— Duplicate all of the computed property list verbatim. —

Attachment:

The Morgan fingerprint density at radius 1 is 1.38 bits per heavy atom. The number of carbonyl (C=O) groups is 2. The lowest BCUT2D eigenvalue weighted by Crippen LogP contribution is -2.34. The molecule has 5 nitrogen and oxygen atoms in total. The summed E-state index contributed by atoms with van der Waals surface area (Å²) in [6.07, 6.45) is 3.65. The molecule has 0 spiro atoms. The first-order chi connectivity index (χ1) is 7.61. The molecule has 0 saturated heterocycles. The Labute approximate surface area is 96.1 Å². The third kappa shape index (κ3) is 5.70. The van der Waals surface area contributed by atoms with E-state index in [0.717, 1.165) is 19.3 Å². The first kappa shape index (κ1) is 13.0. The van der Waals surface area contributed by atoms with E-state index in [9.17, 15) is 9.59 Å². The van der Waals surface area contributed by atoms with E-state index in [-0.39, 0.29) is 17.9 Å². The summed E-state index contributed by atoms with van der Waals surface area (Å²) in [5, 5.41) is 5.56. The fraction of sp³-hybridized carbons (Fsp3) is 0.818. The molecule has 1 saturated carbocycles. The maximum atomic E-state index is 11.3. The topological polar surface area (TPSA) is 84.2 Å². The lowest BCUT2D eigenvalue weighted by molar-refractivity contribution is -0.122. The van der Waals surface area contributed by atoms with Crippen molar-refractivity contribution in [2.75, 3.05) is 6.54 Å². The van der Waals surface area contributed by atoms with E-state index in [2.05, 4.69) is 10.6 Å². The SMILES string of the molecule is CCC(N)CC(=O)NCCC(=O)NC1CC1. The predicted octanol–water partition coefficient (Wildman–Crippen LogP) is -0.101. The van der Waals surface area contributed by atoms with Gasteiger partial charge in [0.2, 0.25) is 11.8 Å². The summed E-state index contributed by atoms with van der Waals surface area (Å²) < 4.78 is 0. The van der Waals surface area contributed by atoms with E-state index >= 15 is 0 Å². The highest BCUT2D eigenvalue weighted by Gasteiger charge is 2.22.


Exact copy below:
The Morgan fingerprint density at radius 1 is 1.38 bits per heavy atom. The number of carbonyl (C=O) groups is 2. The lowest BCUT2D eigenvalue weighted by Crippen LogP contribution is -2.34. The molecule has 5 nitrogen and oxygen atoms in total. The summed E-state index contributed by atoms with van der Waals surface area (Å²) in [6.07, 6.45) is 3.65. The molecule has 0 spiro atoms. The first-order chi connectivity index (χ1) is 7.61. The molecule has 0 saturated heterocycles. The Labute approximate surface area is 96.1 Å². The third kappa shape index (κ3) is 5.70. The van der Waals surface area contributed by atoms with E-state index in [0.717, 1.165) is 19.3 Å². The first kappa shape index (κ1) is 13.0. The van der Waals surface area contributed by atoms with E-state index in [9.17, 15) is 9.59 Å². The van der Waals surface area contributed by atoms with E-state index in [-0.39, 0.29) is 17.9 Å². The summed E-state index contributed by atoms with van der Waals surface area (Å²) in [5, 5.41) is 5.56. The fraction of sp³-hybridized carbons (Fsp3) is 0.818. The molecule has 1 saturated carbocycles. The maximum atomic E-state index is 11.3. The topological polar surface area (TPSA) is 84.2 Å². The lowest BCUT2D eigenvalue weighted by molar-refractivity contribution is -0.122. The van der Waals surface area contributed by atoms with Crippen molar-refractivity contribution in [2.75, 3.05) is 6.54 Å². The van der Waals surface area contributed by atoms with E-state index in [2.05, 4.69) is 10.6 Å². The SMILES string of the molecule is CCC(N)CC(=O)NCCC(=O)NC1CC1. The predicted octanol–water partition coefficient (Wildman–Crippen LogP) is -0.101. The van der Waals surface area contributed by atoms with Gasteiger partial charge in [0.2, 0.25) is 11.8 Å². The summed E-state index contributed by atoms with van der Waals surface area (Å²) < 4.78 is 0. The van der Waals surface area contributed by atoms with E-state index >= 15 is 0 Å². The highest BCUT2D eigenvalue weighted by Gasteiger charge is 2.22.